Tuesday, October 31, 2017

We appear always to be dissatisfied with our lot

There appears to be something in human nature that strives constantly after change. It seems that we can never be satisfied with what we have, and always want more. This niggling sense of dissatisfaction can express itself in many ways, and in different ways in different cultures and at different times, but what all these feelings have in common is some level of discontent with a current situation and a desire to change it in some way.  We seem to long for things beyond our reach which we stretch out our hands to try and grasp.  We therefore never appear to be content with the status quo, each of us in our own often tiny and insignificant way trying to reach a little further out into the world beyond us.   

Viewed from a five element perspective, our individual element defines the direction of this search for the new and the unexplored, and shapes its terms.  It is therefore no coincidence that I should have found myself gradually moving towards a calling which feeds my Fire element’s need to relate to people, particularly on the one-to-one-basis I enjoy with my patients.  Nor is it by chance that I so much like helping others share in my delight through my teaching at what an understanding of the elements has added to my life.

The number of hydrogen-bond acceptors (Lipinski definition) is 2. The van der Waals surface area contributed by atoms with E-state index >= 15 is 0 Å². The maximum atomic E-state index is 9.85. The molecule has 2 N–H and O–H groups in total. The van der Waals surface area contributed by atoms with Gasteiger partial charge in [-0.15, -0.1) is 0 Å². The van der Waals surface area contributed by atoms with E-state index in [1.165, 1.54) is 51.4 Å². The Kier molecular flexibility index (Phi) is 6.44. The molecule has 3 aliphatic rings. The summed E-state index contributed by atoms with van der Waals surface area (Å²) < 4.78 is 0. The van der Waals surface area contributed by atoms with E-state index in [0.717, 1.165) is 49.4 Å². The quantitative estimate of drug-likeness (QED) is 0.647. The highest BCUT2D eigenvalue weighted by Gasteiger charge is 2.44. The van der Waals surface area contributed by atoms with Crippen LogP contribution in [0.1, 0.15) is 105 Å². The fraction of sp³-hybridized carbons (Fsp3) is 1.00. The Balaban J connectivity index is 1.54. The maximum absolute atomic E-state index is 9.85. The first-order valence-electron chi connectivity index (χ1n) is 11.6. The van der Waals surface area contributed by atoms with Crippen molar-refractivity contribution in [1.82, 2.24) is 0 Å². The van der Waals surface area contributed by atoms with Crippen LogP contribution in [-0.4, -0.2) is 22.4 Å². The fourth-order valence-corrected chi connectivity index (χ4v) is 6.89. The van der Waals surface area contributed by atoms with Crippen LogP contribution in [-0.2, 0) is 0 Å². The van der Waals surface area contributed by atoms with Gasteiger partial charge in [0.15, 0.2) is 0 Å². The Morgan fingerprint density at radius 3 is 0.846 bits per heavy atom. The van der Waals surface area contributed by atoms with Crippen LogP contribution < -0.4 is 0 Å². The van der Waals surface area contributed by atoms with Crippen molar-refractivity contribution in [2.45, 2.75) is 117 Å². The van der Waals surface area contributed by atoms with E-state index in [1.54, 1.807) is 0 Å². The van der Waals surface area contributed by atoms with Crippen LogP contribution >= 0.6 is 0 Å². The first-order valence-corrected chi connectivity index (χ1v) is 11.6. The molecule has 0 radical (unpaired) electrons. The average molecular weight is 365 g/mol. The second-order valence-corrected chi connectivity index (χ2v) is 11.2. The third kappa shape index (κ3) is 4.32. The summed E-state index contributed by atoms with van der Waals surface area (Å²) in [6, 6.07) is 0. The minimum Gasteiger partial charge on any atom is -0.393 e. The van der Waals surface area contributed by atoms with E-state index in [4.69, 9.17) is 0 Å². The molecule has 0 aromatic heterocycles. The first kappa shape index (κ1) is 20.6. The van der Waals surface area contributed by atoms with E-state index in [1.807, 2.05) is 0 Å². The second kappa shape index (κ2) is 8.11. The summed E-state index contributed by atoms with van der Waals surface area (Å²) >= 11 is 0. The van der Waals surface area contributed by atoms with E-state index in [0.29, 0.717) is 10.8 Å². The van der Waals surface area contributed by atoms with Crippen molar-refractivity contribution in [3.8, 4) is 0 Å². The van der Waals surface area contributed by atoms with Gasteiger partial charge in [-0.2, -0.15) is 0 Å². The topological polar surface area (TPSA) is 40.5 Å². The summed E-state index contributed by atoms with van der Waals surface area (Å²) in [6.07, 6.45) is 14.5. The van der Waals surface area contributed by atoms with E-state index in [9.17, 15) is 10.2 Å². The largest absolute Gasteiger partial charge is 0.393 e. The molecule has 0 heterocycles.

I have just returned from what I think is my 12th visit to China.  I hope that the 150 or more practitioners and students at our seminars will also emerge from our time with us stimulated into changing something in their lives through what they have learnt, and may well dare to venture into areas their newly invigorated knowledge of the elements points them towards.  All will have received some five element treatment, and once an element has been stirred into life in this way, it cannot rest until it has set in motion some of those individual changes all of us need to make if we are to fulfil whatever destiny our life has laid down for us.

Thoughts should, wherever possible, be free to download